I haven’t tweeted or blogged much recently – I find the very cold weather depressing and can’t rouse myself from apathy. Except to rant about Gardeners’ World, of course. The garden has been abandoned for the past few weeks, in a listlessness borne of shortening days. As nights grow longer, I withdraw deeper into my shell.
One thing that has been taking up my time as I hide in the house waiting for longer days is grappling with garden design principles. I’ve mentioned previously that I was starting a shortish garden design course, and I have been really enjoying it. So far, I have:
- bored SomeBeans and my father rigid with talk of unity and progressive realisation in various garden design periods;
- tried to distil this into a short (3000 word) assignment – writing the essay wasn’t difficult, but getting the word count down from 6000 to 3000 was excruciating;
- traipsed around some very forgiving people’s garden, with 10 or so classmates, tripping over each others’ survey lines;
- done battle with a scale rule to produce a pretty accurate base drawing.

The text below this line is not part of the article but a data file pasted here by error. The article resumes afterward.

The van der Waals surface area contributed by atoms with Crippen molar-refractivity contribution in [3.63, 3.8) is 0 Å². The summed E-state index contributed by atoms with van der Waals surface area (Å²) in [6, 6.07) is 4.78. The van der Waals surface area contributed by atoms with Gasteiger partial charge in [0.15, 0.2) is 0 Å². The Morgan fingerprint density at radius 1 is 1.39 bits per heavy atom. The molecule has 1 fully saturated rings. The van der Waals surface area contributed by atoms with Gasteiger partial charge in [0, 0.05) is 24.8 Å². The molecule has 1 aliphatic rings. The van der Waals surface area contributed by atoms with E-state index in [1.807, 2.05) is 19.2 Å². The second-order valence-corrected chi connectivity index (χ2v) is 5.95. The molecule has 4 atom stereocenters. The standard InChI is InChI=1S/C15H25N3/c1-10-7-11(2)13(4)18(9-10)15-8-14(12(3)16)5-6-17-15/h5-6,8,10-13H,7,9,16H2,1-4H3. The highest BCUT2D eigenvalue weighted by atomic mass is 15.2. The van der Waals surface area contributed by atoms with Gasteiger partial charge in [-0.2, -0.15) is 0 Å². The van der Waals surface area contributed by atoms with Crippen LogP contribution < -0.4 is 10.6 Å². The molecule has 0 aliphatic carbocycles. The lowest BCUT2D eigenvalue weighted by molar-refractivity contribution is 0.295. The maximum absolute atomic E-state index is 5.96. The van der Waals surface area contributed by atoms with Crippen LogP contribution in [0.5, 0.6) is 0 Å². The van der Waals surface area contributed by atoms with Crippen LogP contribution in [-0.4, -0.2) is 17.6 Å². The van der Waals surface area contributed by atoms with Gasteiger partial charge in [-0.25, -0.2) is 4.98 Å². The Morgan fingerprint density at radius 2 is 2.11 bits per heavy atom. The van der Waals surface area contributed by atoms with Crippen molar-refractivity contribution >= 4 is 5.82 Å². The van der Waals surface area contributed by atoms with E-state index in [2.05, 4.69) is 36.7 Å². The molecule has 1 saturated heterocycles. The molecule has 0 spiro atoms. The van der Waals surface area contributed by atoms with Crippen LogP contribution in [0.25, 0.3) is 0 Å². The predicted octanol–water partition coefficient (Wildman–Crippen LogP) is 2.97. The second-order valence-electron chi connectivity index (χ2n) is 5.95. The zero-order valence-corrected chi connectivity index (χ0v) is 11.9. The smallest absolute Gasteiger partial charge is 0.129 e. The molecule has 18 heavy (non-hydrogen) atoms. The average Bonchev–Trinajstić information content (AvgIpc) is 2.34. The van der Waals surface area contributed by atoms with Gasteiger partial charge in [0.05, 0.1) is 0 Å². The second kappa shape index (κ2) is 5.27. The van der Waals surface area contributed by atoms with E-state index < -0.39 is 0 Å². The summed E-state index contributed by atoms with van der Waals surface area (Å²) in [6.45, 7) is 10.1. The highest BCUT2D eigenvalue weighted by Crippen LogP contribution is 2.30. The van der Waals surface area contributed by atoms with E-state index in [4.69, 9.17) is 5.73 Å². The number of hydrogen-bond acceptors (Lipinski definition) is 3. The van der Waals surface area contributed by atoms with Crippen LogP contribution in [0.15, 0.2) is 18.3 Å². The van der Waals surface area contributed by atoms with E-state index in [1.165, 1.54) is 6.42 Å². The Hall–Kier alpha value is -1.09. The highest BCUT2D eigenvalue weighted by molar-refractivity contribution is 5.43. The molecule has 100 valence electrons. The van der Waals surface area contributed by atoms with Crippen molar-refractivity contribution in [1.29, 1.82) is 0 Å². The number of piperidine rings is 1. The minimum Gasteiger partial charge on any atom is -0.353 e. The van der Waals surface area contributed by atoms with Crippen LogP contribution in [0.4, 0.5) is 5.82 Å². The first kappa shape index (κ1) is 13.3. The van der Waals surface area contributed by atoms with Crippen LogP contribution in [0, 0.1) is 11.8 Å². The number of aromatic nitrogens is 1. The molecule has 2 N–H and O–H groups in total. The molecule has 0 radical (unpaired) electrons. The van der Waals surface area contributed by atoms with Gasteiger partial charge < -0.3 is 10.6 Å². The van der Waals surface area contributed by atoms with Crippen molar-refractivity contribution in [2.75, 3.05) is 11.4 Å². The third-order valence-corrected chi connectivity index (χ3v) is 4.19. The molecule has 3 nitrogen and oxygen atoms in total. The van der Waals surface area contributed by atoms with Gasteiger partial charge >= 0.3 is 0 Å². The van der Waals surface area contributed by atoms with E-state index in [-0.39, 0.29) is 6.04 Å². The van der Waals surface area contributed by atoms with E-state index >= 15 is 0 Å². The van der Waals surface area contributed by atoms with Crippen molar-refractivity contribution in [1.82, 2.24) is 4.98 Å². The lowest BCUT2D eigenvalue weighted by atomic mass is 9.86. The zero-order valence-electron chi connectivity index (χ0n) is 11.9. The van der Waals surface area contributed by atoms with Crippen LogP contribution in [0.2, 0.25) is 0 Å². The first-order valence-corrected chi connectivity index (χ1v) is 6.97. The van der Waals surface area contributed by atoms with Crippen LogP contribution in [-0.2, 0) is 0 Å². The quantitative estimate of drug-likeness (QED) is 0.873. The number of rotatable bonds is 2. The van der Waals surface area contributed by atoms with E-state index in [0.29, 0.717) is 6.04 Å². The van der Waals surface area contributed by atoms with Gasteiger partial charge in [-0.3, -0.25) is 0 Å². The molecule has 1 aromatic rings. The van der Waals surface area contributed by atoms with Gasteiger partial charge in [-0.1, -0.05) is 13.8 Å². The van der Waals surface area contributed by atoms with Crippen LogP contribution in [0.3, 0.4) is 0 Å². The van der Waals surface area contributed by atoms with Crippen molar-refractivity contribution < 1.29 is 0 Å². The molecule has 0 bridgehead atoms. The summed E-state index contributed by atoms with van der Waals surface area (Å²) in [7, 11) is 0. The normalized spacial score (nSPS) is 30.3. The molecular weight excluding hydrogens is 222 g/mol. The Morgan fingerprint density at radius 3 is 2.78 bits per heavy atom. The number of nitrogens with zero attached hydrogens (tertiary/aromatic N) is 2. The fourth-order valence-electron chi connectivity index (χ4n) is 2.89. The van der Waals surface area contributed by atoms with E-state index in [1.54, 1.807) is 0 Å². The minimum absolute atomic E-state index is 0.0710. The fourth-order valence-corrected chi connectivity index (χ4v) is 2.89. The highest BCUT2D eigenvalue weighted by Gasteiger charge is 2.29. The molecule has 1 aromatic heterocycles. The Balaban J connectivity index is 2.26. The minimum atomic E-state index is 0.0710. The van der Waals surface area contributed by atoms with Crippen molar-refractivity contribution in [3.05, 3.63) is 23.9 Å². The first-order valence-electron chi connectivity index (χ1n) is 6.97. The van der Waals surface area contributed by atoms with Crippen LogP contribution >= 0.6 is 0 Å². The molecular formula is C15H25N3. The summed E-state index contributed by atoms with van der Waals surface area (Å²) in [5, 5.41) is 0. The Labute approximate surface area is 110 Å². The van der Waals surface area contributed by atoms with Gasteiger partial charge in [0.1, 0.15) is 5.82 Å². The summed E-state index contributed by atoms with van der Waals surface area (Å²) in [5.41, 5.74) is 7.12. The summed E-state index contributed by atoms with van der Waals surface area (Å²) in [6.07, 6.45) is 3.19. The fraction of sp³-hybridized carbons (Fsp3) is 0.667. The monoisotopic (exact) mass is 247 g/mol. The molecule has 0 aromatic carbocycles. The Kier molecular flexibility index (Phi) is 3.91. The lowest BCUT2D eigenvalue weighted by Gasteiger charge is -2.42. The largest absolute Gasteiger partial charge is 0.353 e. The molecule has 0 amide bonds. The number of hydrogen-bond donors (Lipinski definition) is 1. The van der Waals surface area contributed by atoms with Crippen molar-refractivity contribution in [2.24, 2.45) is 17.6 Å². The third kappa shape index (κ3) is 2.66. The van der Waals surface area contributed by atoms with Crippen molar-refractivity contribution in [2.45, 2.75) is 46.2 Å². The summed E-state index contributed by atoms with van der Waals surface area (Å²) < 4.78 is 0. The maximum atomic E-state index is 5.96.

The biggest challenge so far, however, was something I’d kept quiet in class about until this week. At the start of term, we’d all splashed out on various bits of equipment, as keen students do. Because of the theory we had to initially cover, this equipment stayed on a shelf at home, until last week.
It’s a strange feeling to be worried about pens. I’ve been using pens for many, many years now. You learn how to use pens at school, and since then, I’ve probably used one every day. So it was rather embarrassing to be in possession of some pens which I was too frightened to use, even if I had known how to fill them up with ink. Oh, the ignominy.
But it turned out that nearly everyone else had had the same worry and the same sense of foolishness at not knowing how to fill them up. We had all bought them, looked at them, looked at the instructions, looked at the ink bottle, looked at the pens again and quietly put the lid back on.
However, after our lesson on Monday, and a patient tutor, I have discovered the joy of ‘inking’. It makes feeble pencil drawings look almost good. It will take quite a lot of practice to become proficient, to produce graphics that look like they should, to make sure that I don’t smudge and to make sure that I keep the pen at the right angle, but I have conquered my fear of the Rotring pen. Hurrah!
Next week we’ll be learning ‘colouring in’ as SomeBeans calls it – another return to basics!